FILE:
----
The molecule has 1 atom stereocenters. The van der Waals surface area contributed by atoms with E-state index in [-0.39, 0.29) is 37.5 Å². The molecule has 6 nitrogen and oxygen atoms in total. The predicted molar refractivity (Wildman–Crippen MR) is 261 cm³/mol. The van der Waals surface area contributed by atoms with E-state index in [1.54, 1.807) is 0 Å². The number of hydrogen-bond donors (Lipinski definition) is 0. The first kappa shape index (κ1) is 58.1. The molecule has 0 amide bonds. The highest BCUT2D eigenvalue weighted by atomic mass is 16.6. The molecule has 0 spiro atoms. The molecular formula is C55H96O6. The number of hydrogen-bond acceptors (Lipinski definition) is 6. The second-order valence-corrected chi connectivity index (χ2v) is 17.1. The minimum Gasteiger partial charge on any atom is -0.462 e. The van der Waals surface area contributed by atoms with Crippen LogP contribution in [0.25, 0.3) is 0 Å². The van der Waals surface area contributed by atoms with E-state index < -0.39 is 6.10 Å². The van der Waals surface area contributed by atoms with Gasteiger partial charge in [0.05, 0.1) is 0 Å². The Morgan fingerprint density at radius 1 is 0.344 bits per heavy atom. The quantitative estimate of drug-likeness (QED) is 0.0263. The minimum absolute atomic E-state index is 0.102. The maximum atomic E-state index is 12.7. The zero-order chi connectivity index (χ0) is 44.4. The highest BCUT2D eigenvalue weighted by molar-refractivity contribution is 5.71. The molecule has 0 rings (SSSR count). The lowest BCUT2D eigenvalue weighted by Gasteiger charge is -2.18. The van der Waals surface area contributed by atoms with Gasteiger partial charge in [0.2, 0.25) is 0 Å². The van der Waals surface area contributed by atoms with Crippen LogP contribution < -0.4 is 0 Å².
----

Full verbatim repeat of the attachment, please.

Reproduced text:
The molecule has 1 atom stereocenters. The van der Waals surface area contributed by atoms with E-state index in [-0.39, 0.29) is 37.5 Å². The molecule has 6 nitrogen and oxygen atoms in total. The predicted molar refractivity (Wildman–Crippen MR) is 261 cm³/mol. The van der Waals surface area contributed by atoms with E-state index in [1.54, 1.807) is 0 Å². The number of hydrogen-bond donors (Lipinski definition) is 0. The first kappa shape index (κ1) is 58.1. The molecule has 0 amide bonds. The highest BCUT2D eigenvalue weighted by atomic mass is 16.6. The molecule has 0 spiro atoms. The molecular formula is C55H96O6. The number of hydrogen-bond acceptors (Lipinski definition) is 6. The second-order valence-corrected chi connectivity index (χ2v) is 17.1. The minimum Gasteiger partial charge on any atom is -0.462 e. The van der Waals surface area contributed by atoms with Crippen LogP contribution in [0.25, 0.3) is 0 Å². The van der Waals surface area contributed by atoms with E-state index < -0.39 is 6.10 Å². The van der Waals surface area contributed by atoms with Gasteiger partial charge in [0.05, 0.1) is 0 Å². The Morgan fingerprint density at radius 1 is 0.344 bits per heavy atom. The quantitative estimate of drug-likeness (QED) is 0.0263. The minimum absolute atomic E-state index is 0.102. The maximum atomic E-state index is 12.7. The zero-order chi connectivity index (χ0) is 44.4. The highest BCUT2D eigenvalue weighted by molar-refractivity contribution is 5.71. The molecule has 0 rings (SSSR count). The lowest BCUT2D eigenvalue weighted by Gasteiger charge is -2.18. The van der Waals surface area contributed by atoms with Gasteiger partial charge in [0.2, 0.25) is 0 Å². The van der Waals surface area contributed by atoms with Crippen LogP contribution < -0.4 is 0 Å².